One way I used up a ton of tomatoes (and a ton of time) was making ketchup. I used the recipe in my New York Times Cookbook — and found the result nearly inedible. I don’t feel the need to track the recipe down now, but let me be clear about the problem: any time a ketchup recipe instructs you to add cloves, add no more than 1/4 what it says, and by no means add a full tablespoon!
I was in serious danger of committing serious waste. How did I use it up? Added lots of tomato paste, and used it in meatloaf.
There was a New York Times recipe that served me well: Tomato Eclairs. This was probably one of the most unique ways I used tomatoes, and boy was it fun! They didn’t come out terribly beautiful, which may be why I can’t track down any photos. But what a great brunch item! I even had leftover ricotta that I made fresh earlier in the week.
One thing I want to note that may seem obvious is that these are really only good fresh. Like many pastries, the eclair loses texture and flavor with the refrigeration required to keep these safely for any length of time. I planned poorly and was the only one there to eat the fresh eclairs. Next summer, I will make them again for witnesses!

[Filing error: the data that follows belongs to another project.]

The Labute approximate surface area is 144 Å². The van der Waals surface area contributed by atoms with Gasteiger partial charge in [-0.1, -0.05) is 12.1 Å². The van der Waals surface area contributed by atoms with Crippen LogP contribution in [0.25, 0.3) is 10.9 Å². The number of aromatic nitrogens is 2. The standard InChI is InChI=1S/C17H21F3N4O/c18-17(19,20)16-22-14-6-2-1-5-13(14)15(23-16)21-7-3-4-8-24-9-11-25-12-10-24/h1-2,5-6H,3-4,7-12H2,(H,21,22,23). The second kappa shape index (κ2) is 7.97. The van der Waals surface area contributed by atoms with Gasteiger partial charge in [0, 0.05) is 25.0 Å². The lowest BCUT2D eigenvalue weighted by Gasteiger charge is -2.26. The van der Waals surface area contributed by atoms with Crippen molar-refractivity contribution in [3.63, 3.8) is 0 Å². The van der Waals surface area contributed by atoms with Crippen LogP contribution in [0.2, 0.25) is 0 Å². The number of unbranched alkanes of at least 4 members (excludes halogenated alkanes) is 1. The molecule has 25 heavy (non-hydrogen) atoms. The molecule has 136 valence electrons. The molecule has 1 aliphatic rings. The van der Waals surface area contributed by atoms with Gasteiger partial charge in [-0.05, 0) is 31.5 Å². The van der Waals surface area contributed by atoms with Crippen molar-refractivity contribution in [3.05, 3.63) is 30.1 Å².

This post will focus on one particular ingredient: fresh tomatoes. Last spring I planted several tomato plants, both the plum variety and juicy round ones. I don’t know if I have especially fertile soil in my yard, if these plants are a particularly hardy breed, or if I do have a special touch, but I had a stellar crop for the second year in a row. My life became a mission to keep these from going to waste. For some weeks, I measured at least a pound of tomatoes becoming ripe on a daily basis. I was seeding, dicing, blanching, stewing, and freezing as fast as I could. Here are some of the ways I put tomatoes to good use.
Oven-dried “sun-dried” tomatoes. I referenced allrecipes but all that says is bake for 200 degrees until you think the texture is right. Mine probably took 10-11 hours. I wasted too much time reading the debate over how to store these, ultimately deciding to freeze them in a baggie. They did just fine.
Cucumber and Avocado Soup with Tomato and Basil Salad – I thank my farm share for this inspiration. I generally avoid cold soups, but after this refreshing version perhaps I’ll give them more of a chance. Basil is another plant that thrives in my garden in the summer. And though I didn’t grow cucumber myself this year, my neighbor bestowed me with an enormous one from his garden. (This was after I had pushed some of my tomatoes on him previously.) Neighbors sharing what they have in abundance — I love it!
No recipe needed!